Musica poetica was a term commonly applied to the art of composing music in sixteenth- and seventeenth-century German schools and universities. Its first known use was in the Rudimenta Musicae Planae (Wittenberg: 1533) of Nicolaus Listenius. Previously, music had been divided into musica theoretica and musica practica, which were categorised with the quadrivium and trivium, respectively. Since music of the time primarily meant vocal music, it was natural for theorists to make analogies between the composition of music and the composition of oratory or poetry. Hence, the term musica poetica.
Analogies between music and the rhetorical arts were made on several levels. Gallus Dressler (1563) suggested to liken the structure of a musical composition with that of a speech, as outlined in Classical sources, dividing it into such sections as exordium, medium and finis (literally, "beginning", "middle" and "end"). Another kind of analogy was to liken the rules or grammar of composition with those of speech, as illustrated by Joachim Burmeister's use of tautoëpia to label consecutive fifths and octaves (which were generally regarded as illegal except in special circumstances).
Most significantly, though, special melodic, harmonic, or technical devices in music began to be associated with the figures of Classical oratory: for example, a rising or falling sequence in music was usually called climax in the literature of musica poetica. However, it must be pointed out that such analogies were not always direct: terms used in musica poetica do not always correspond equivalently to their rhetorical counterparts (for example, in oratory, anaphora means a straightforward repetition of a word, but in music it can denote various kinds of repetitive device, such as the development of a subject through imitation (fugue); also, the presence of a rhetorical figure in the text being set to music did not imply an automatic application of that figure's musical equivalent (that is, it was never mandatory for composers to respond to such verbal ideas as "going up" with rising musical phrases (known as anabasis or ascensus in musica poetica).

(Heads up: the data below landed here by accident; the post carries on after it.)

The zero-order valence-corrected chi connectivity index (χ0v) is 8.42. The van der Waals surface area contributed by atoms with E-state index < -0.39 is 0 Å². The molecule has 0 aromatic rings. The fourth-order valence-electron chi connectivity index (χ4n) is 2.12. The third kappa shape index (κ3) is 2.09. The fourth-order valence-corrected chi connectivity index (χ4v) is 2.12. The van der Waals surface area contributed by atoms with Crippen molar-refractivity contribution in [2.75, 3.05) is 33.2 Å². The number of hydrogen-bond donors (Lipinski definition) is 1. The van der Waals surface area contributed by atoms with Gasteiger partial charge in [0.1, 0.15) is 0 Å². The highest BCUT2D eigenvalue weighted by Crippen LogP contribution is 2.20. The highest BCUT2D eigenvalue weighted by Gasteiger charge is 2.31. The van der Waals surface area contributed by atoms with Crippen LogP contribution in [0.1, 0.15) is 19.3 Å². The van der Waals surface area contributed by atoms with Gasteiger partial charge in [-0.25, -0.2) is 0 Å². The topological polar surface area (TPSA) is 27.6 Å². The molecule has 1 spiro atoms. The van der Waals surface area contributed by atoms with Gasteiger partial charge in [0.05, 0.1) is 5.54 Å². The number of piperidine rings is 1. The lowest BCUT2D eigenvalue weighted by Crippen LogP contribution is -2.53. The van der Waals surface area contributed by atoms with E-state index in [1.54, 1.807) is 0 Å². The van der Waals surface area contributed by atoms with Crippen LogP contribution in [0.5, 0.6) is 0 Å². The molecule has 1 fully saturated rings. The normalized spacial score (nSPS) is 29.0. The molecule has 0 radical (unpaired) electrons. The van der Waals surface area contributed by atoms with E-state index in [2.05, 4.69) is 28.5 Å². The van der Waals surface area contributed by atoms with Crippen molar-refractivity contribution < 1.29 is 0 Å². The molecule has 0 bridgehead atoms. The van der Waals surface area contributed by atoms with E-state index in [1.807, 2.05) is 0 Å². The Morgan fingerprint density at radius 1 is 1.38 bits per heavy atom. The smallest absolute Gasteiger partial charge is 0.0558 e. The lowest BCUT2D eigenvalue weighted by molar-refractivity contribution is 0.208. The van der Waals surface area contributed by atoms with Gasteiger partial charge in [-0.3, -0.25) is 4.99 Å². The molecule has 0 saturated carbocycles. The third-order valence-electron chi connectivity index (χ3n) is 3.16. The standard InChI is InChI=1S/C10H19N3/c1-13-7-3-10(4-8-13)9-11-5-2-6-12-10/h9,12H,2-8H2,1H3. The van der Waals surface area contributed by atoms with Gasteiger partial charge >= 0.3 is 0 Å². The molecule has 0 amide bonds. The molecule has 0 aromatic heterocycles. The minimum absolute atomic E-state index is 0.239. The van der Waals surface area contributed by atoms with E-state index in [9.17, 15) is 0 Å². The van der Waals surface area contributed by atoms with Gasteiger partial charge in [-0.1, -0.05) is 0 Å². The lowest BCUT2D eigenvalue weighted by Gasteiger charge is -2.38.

A knowledge of both Classical rhetoric and musica poetica can greatly enhance the listener's understanding and appreciation of works composed in the sixteenth and seventeenth centuries, especially by such figures as Heinrich Schütz and Giacomo Carissimi. However, it is also important not to seek examples of musical figures on every page; while rhetoric and musical theory were strongly associated, the nature of this association was complex and variable.
Jones, T.D.: "Passions in Perspective: An Analytical Discussion of the Three Passion Settings of Heinrich Schütz (1585-1672) against their Historical and Stylistic Backgrounds", (Ph.D. thesis, University of Birmingham, UK, 2000).